There’s a new test on lead in venison just about every time I sit down to write this blog. And although I’ll admit it’s getting monotonous as a headline, it’s exactly what we hunters want. So here’s the latest, from The Pioneer Press:
_When it comes to keeping lead-bullet fragments out of venison, some Minnesota deer processors are doing a better job than others, according to a Minnesota Department of Agriculture study. . . .
The agency X-rayed more than 1,200 venison samples from 39 meat processors around the state. . . . [A] handful of processors had no packages test positive for lead fragments.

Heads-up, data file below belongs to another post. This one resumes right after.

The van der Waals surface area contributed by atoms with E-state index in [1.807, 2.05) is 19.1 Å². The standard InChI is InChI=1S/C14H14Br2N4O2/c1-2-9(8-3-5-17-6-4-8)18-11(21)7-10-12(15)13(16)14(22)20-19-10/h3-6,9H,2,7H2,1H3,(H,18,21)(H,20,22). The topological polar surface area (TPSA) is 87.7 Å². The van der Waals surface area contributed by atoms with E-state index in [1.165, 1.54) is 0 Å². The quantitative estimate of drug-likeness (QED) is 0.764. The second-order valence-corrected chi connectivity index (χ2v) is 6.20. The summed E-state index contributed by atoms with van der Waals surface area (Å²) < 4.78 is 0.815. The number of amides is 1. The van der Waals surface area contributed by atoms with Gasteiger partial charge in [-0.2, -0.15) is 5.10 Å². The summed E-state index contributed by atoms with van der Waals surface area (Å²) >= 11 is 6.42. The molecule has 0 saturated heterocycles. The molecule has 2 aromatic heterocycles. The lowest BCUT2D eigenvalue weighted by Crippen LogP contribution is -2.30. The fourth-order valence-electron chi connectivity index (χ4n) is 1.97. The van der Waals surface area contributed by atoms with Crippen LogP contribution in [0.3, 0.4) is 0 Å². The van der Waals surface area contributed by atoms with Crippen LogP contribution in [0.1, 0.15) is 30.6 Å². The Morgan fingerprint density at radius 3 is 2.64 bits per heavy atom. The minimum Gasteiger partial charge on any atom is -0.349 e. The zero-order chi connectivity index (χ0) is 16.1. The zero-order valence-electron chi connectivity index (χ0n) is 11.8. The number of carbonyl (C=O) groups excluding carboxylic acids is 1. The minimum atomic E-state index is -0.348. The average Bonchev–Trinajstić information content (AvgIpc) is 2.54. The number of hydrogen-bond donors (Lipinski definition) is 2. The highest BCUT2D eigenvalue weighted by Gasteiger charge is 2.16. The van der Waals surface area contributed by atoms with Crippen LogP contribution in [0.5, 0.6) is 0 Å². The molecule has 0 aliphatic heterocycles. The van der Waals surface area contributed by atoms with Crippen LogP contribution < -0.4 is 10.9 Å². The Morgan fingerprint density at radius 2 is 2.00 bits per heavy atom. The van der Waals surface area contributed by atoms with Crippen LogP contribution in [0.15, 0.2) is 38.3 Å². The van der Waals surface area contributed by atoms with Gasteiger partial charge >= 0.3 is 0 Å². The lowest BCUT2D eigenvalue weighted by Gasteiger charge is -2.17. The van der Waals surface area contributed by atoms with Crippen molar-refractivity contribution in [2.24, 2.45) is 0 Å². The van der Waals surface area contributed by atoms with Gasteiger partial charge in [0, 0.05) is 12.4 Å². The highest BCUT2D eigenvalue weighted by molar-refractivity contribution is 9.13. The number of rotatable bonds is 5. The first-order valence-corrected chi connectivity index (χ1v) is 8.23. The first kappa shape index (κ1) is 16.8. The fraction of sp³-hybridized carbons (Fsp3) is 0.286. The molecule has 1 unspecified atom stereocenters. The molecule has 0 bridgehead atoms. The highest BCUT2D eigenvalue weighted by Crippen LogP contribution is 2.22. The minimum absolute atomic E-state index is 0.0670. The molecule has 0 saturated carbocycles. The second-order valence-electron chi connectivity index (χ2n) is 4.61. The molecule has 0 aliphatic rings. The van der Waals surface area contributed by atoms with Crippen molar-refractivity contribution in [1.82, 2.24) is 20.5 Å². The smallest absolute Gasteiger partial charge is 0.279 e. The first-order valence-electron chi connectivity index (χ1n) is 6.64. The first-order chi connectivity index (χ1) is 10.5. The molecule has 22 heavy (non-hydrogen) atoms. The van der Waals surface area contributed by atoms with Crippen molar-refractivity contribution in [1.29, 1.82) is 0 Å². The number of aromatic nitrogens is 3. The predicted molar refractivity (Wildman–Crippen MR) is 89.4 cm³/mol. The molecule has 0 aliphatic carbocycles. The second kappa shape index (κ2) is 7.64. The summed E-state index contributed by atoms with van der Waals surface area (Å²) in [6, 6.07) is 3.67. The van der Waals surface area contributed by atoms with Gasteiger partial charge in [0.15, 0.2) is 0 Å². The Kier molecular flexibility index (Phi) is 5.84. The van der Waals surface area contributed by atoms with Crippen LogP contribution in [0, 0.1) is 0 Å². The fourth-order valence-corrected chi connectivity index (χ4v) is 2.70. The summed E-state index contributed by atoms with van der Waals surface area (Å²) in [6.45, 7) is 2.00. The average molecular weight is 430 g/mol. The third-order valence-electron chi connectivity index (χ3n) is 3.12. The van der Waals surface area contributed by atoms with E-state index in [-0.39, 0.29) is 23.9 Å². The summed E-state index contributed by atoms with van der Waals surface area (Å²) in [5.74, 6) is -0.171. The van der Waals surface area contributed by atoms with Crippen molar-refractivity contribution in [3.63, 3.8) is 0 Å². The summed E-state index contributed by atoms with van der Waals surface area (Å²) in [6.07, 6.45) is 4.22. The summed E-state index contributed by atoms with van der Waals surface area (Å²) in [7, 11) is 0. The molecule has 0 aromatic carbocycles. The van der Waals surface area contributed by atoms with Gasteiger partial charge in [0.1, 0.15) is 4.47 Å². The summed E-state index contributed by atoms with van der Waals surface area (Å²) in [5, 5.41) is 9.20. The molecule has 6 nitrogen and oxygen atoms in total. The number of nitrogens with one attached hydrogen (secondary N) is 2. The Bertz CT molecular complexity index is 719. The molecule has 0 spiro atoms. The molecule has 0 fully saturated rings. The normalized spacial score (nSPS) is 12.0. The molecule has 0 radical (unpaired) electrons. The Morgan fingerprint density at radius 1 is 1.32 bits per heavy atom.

Others, though, had 50 percent or more. . . . Kunnari Country Meats in Eveleth had the highest percentage — 77 percent — of ground venison test positive for lead fragments. . . .
[The] tests [also] showed marked differences between whole-cut venison and ground venison. Twenty-six percent of the ground venison samples tested positive for fragments, while only 2 percent of the whole cuts tested positive._
Does this make you any more likely to butcher your own deer—or to ask your processor for less burger and more whole cuts?